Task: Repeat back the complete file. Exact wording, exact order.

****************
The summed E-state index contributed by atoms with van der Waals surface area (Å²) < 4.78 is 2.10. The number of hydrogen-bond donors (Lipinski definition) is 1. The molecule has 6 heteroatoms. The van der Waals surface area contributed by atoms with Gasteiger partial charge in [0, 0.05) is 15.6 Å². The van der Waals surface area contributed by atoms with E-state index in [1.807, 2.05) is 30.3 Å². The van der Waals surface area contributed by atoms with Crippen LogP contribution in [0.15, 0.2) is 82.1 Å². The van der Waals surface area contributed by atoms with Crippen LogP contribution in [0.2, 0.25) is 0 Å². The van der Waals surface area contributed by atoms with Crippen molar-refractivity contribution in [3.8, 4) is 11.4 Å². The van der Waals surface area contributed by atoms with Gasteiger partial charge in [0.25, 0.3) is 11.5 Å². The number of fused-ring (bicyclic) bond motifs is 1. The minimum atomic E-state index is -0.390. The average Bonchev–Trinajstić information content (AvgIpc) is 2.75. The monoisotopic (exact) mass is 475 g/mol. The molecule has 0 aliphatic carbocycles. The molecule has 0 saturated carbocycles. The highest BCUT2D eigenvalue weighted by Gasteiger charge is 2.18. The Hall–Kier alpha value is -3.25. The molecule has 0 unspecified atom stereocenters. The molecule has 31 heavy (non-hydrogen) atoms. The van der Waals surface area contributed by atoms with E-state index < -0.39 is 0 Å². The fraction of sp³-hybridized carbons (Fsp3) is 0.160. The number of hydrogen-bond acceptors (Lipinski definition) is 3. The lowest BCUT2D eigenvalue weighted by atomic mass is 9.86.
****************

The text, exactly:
The summed E-state index contributed by atoms with van der Waals surface area (Å²) < 4.78 is 2.10. The number of hydrogen-bond donors (Lipinski definition) is 1. The molecule has 6 heteroatoms. The van der Waals surface area contributed by atoms with Gasteiger partial charge in [0, 0.05) is 15.6 Å². The van der Waals surface area contributed by atoms with E-state index in [1.807, 2.05) is 30.3 Å². The van der Waals surface area contributed by atoms with Crippen LogP contribution in [0.15, 0.2) is 82.1 Å². The van der Waals surface area contributed by atoms with Crippen LogP contribution in [0.2, 0.25) is 0 Å². The van der Waals surface area contributed by atoms with Crippen molar-refractivity contribution in [3.8, 4) is 11.4 Å². The van der Waals surface area contributed by atoms with Gasteiger partial charge in [0.25, 0.3) is 11.5 Å². The number of fused-ring (bicyclic) bond motifs is 1. The minimum atomic E-state index is -0.390. The average Bonchev–Trinajstić information content (AvgIpc) is 2.75. The monoisotopic (exact) mass is 475 g/mol. The molecule has 0 aliphatic carbocycles. The molecule has 0 saturated carbocycles. The highest BCUT2D eigenvalue weighted by Gasteiger charge is 2.18. The Hall–Kier alpha value is -3.25. The molecule has 0 unspecified atom stereocenters. The molecule has 31 heavy (non-hydrogen) atoms. The van der Waals surface area contributed by atoms with E-state index < -0.39 is 0 Å². The fraction of sp³-hybridized carbons (Fsp3) is 0.160. The number of hydrogen-bond acceptors (Lipinski definition) is 3. The lowest BCUT2D eigenvalue weighted by atomic mass is 9.86.